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Suicide Girls: Dust Devil director Richard Stanley

by Daniel Robert Epstein
(Originally appeared in Suicide Girls, Dec 12th 2006)

When South African filmmaker Richard Stanley's low budget science fiction horror film Hardware was released in the early 90's many people heralded him as the new face of the genre. That is until his second feature, Dust Devil, was released in the States to dismal reviews and returns. Though Stanley's director's cut of Dust Devil was released in many other markets around the world, after many years Stanley's director's cut of Dust Devil has been released in the United States in a massive five disc DVD set that includes the director's cut, the original US theatrical release, the soundtrack to the film and three of Stanley's most controversial documentaries.

Daniel Robert Epstein: What are you up to today?

Richard Stanley: I'm completing post-production on my short film Sea of Perdition.

DRE: I read a description of Sea of Perdition that said it is like a Warren style comic.

RS: Yeah, very much. That's certainly what I'm going for. Maggie Moore [sic] plays a member of the American Mars expedition who becomes lost on a Martian landscape, wanders down to a subterranean world and is met by a creature which morphs into her naked double, sucks out her memories and then takes her place on the flight home.

DRE: Oh it sounds good [laughs].

RS: I have little things I like, space girls, Martian temple weirdness and monsters.

DRE: Are you planning on getting this film on television or to just show at festivals?

RS: No plan as yet. It's been shot largely just as a convincing argument to anyone who thinks that we can't do certain things on a budget. We thought if we did some big, epochal, Martian temple, another planet, whatever, then people would trust us when it came down to something smaller scale.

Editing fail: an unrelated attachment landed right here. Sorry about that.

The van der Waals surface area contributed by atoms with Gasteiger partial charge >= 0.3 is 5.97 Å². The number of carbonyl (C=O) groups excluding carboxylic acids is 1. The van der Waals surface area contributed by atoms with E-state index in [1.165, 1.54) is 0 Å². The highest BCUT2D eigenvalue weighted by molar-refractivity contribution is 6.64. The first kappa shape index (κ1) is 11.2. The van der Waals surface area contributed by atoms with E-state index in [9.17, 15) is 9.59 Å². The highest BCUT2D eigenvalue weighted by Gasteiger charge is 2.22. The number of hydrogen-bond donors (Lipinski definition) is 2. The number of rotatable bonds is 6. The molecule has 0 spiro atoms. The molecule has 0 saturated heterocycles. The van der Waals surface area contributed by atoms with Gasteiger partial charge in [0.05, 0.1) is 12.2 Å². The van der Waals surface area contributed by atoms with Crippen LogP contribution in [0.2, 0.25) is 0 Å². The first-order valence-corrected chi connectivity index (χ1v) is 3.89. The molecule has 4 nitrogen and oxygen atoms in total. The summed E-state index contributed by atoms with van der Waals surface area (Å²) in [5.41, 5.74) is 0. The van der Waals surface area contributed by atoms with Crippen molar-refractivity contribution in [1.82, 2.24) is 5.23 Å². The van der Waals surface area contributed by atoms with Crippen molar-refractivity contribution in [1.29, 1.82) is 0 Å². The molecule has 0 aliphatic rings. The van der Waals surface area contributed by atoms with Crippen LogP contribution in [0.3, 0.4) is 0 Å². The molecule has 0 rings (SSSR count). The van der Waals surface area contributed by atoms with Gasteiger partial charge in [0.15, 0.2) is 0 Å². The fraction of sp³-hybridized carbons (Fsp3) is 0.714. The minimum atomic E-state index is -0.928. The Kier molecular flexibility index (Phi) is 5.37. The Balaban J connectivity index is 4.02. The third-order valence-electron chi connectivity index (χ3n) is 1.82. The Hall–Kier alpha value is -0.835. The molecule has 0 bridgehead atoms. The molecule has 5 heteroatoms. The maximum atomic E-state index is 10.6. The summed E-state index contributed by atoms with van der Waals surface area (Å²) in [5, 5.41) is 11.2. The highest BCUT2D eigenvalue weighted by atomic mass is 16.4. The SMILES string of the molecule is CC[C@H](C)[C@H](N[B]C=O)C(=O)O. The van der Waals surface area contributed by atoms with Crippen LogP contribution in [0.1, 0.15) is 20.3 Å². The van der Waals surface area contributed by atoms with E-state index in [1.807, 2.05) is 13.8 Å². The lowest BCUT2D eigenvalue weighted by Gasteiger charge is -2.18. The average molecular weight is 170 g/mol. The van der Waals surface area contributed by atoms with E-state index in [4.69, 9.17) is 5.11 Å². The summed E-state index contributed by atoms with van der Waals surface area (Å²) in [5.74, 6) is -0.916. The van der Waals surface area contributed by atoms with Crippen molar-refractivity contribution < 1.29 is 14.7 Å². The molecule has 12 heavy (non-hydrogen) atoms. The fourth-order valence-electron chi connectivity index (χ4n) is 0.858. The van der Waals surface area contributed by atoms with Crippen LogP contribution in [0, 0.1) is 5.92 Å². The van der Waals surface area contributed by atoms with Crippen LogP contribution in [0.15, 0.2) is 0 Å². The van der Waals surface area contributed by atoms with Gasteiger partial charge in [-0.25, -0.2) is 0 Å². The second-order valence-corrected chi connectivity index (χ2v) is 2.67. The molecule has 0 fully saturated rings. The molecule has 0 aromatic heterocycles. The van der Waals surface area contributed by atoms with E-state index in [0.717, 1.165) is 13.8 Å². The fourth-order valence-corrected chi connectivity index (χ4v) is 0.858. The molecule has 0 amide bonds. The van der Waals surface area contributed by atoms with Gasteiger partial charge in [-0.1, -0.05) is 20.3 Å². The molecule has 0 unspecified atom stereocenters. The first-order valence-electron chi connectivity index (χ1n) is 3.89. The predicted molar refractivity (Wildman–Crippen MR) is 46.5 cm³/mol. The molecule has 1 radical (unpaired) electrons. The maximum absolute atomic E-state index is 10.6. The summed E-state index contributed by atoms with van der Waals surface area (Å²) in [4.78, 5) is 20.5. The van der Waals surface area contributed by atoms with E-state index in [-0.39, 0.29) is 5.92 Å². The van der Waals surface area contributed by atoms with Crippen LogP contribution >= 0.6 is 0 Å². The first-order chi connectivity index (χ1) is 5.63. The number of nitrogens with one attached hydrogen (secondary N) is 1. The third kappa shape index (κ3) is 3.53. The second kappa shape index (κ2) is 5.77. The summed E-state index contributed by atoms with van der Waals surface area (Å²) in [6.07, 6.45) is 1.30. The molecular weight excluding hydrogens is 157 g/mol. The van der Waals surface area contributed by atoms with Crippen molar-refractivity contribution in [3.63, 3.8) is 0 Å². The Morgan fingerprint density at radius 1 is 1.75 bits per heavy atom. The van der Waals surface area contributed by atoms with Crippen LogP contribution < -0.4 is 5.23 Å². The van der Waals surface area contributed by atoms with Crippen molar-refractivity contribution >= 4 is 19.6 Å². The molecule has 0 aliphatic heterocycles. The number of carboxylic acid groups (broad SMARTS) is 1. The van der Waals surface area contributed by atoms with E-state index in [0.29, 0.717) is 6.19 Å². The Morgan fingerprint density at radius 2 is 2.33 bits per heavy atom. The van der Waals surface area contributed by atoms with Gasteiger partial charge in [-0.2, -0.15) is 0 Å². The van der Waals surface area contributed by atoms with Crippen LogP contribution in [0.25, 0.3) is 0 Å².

DRE: So you're looking to develop another feature as a result of it.

RS: Yeah, there's another feature in the offing which I'm hoping to get.

DRE: How long has this big Dust Devil DVD set been in the works?

RS: Pretty much ever since the thing happened. 14 years in the coming. Really it's been about five years since I've been working so hard to get this DVD out in the States. Just getting the rights to do so was hard.

DRE: Was this able to happen because Miramax didn't have the DVD rights since it was released before DVD?

RS: Yeah, the rights got passed from one company to another and honestly Dust Devil isn't worth anything to anyone. It hasn't made any money and it hasn't been a real advantage to anyone.

DRE: Had you shown your final cut anywhere?

RS: My final cut was the one released in England and parts of Europe. For a long time the television version in England was the same one that's now out in the States, but for some reason it was only the States that held out on Dust Devil mostly because of various people.

DRE: I read that you never saw the version Miramax put out.

RS: It's too painful. It was a real harsh. It's not all their fault, they tried to do everything they could with the material they had. They were working without the benefit of being able to go back to the rushes. The stunts, the truck accidents and the head explosion don't really work in the Miramax cut because they're culled from a much earlier stage of the post production. I obviously had nothing to do with the additional voice over. It was just too painful to want to go near.

DRE: Earlier this year I interviewed Terry Gilliam who made Brothers Grimm with Miramax. I asked him what Brothers Grimm had taught him about making big movies. He said it was the same lesson that he knew before, don't work with the Weinsteins.